I'm blindfolded, my nerves tingling as the sound of a chainsaw approaches, the gas fumes wafting up my nose as it gets closer.
The chainsaw passes by, and moments later I hear a woman scream.
The blindfolds come off, and I'm staring at a woman who says, "I am here of my own free will," before downing a vial of pink liquid. Laser-like sounds blare as a number of colors flash, and then it goes blue as everything is silent and she retreats into a dead stare. (You can see the video here.) A mad scientist wearing a long white lab coat barks, "Nothing will be the same after this."
Would you believe this is a booth for smart beauty care products?
- CES 2018: Complete coverage of the world's biggest technology show from CNET
CES is known for the eye-popping spectacles like modular televisions or giant racing mechs, but this booth -- which less a show exhibit and more stage performance -- takes things to a whole new level. It made for one of the most memorable experiences I've ever had at a CES. With roughly 184,000 attendees and more than 4,000 exhibitors, sometimes it's worth taking that extra step to stand out.
The culprit behind this madness: A Swedish beauty care company called Foreo, which pitches itself as a "smart" beauty care brand (and who isn't smart at this show?). The not-so-subtle message was this dystopian vision was analogous to how beauty care products are developed by its old-fashioned and established rivals, and that Foreo represented something new and different.
"This is not the traditional beauty booth with white chairs," said Trisha Mendiola, head of strategy and programming in the Americas for Foreo.
Regardless of the message, I had to applaud the stage craft.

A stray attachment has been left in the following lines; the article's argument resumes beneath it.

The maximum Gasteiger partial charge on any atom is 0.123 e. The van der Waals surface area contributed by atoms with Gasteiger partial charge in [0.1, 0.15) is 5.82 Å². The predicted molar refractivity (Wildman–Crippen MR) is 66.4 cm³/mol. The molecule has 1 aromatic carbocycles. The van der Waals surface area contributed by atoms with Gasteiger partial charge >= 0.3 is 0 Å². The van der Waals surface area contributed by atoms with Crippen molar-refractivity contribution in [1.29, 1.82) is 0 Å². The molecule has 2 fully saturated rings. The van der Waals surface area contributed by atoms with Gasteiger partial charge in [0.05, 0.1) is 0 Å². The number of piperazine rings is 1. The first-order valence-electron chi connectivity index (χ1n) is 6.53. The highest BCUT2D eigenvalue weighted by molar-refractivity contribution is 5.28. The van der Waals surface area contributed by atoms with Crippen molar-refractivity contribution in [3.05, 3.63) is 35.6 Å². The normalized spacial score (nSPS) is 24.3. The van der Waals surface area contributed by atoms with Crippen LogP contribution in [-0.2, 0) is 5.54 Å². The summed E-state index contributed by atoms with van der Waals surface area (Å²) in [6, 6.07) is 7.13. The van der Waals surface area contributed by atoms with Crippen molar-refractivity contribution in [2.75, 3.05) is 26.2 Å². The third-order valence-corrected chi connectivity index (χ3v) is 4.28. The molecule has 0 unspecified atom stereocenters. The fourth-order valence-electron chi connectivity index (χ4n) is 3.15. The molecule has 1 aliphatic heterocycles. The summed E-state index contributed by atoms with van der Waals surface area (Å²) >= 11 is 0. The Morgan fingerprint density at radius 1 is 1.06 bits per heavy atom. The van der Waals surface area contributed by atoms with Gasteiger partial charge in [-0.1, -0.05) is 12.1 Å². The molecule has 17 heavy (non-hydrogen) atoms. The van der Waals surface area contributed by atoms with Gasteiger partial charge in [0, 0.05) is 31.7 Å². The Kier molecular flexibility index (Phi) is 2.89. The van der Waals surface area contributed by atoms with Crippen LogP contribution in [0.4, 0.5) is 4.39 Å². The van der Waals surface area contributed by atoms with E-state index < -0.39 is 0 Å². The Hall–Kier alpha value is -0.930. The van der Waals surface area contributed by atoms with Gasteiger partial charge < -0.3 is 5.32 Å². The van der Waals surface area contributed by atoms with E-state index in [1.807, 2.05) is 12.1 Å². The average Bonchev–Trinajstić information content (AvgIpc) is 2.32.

Unless you knew the brand ahead of time -- and I didn't -- Foreo masterfully built up the suspense. The entire booth is fenced off, with numerous warning signs and employees in military fatigues and body armor patrolling the entrance. Curious, I asked one of the "guards" what this was. He said I would only find out if I went inside. So I took one of his blindfolds and joined a line of other convention-goers. Minutes later, he barked at us to put on the blindfolds, and I marched into the booth.
As we walked forward, heat blasted on one side (that was supposed to represent one of the skin care treatments --I think). When we took out blindfolds off, we were greeted by the scientist and three people, or test subjects, wearing yellow sheets. Their faces were covered in saran wrap. The scientists ranted, and each of the three test subjects took turns drinking the liquid. The second one protested, it led to the chainsaw and screaming.
At one point, one of the visitors used flashed photography (warning signs said that was a no no) and an armored guard dragged him out. He was later brought back in -- wearing the yellow sheet and saran wrap -- and repeated the same ritual of drinking the pink liquid (of his own free will, of course).
The whole proceeding had me questioning where I was and what the heck this was all about.
It wasn't until the end when I filed out near the exit that I found out Foreo was hawking beauty products, like a 20-second mask that's supposed to replace a 20-minute facial mask for skin care. It's on Kickstarter, having raised $375,000, or 19 times its goal of $20,000. And like everything else at CES, it's connected to an app.
To be honest, getting confirmation that this was ultimately a pitch about a product, and not some statement on horrors of tech, felt like a bit of a let down.
But hey, I'm writing about beauty care products, so clearly Foreo got the best of me.
CES 2018: Complete coverage of the world's biggest technology show from CNET.